So she fights.
She fights to protect the boundless possibility she believes in. She who has been called a fool for believing—she draws on her belief, pulls courage and tenacity and brass-necked audacity from it. She joins Dumbledore’s Army. She distributes counter-propaganda material, even when the punishment for doing so is torture at the hands of Dolores Umbridge. She fights the Inquisitorial Squad. She fights Death Eaters at the Department of Mysteries, and she watches Sirius die, and she’s one of the last soldiers there to fall to the enemy. She fights in the battle of the Astronomy Tower, and watches Dumbledore die. More death, always death, and still she fights.
In her sixth year at Hogwarts, she resurrects the resistance under the nose of an enemy administration. She gets found out, but she doesn’t let that stop her. And she doesn’t get away with it.
She’s captured. She witnesses the brutal torture of her fellow prisoners, and is almost certainly tortured herself. She comforts those who are imprisoned beside her, giving them the strength to continue living in that place of fear and pain.
When she finally escapes and is taken to safety, she would be well within her rights to remain protected until the end of the war. But through all of that—all of the fighting and the secrets and the terror and the torture—Luna doesn’t give in. She doesn’t allow the darkness to eat at her soul and leave her afraid.
So when the Golden Trio return to Hogwarts for the final battle, and Neville Longbottom sends Luna the signal that the ultimate battle against that all-devouring darkness is about to begin, she doesn’t hesitate.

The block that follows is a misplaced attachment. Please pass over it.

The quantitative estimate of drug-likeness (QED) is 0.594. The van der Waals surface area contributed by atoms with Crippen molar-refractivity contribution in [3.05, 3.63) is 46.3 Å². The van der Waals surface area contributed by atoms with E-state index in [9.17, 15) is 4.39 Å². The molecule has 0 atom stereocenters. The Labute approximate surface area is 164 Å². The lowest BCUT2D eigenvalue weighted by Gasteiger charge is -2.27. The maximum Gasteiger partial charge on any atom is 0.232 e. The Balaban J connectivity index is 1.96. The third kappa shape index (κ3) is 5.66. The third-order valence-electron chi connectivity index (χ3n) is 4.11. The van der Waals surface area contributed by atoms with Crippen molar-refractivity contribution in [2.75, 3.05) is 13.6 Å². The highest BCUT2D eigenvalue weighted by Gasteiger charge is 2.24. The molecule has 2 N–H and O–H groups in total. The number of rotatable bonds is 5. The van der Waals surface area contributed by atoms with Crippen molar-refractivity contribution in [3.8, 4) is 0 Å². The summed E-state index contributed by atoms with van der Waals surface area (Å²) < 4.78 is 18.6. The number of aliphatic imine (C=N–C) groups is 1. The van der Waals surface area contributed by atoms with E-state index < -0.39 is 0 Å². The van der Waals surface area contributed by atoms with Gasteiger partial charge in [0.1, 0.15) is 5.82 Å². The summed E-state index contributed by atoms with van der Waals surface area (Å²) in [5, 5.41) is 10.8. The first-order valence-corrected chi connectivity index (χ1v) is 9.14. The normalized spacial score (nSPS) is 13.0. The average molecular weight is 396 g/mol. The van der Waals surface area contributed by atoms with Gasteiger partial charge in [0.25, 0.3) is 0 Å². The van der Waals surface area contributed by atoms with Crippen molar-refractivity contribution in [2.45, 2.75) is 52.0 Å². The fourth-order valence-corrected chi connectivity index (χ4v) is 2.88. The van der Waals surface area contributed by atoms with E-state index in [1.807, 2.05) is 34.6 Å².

She takes up arms one last time, and she joins the fight.
Luna fights the darkness tooth and nail.
She is fearless in the face of Bellatrix LeStrange—sadist, torturer, murderess. She stands beside Ginny Weasley and Hermione Granger and fights that woman with a ferocity that can only be fed by unwavering certainty.
She fights, because she believes that there are things worth fighting for.
She fights, because she’s fought before and survived worse than this.
She fights, because everyone has always told her she can’t.
She fights because she doesn’t believe them.
Luna Lovegood could have given up her optimism a thousand times. Should have given it up, many would argue. Luna saw loss, saw sorrow, saw solitude and pain. She stood witness to the way death can arrive at random, without warning—and she stood witness to the ways people visit death upon each other.
She has seen blood and heard screaming. She has seen the consequences of the fight she refuses to give up.
Luna Lovegood has every right to be a cynic.
She sees it. She knows it. She tells people about the loss she’s suffered, and she doesn’t hide her sorrow. But she refuses, time and again, to discard her sense of hope and wonder. Her eyes are wide open, and her fist is forever raised against tyranny, because she knows in her heart that there is more to her world than what lies in the shadows. Whatever there is to discover, she will never stop fighting for it.
She will never surrender her hope.
Top image by Megan Lara.
Sarah Gailey’s fiction has appeared in Mothership Zeta and Fireside Fiction; her nonfiction has been published by Mashable and Fantasy Literature Magazine. You can see pictures of her puppy and get updates on her work by clicking here. She tweets @gaileyfrey. Watch for her debut novella, River of Teeth, from Tor.com in 2017.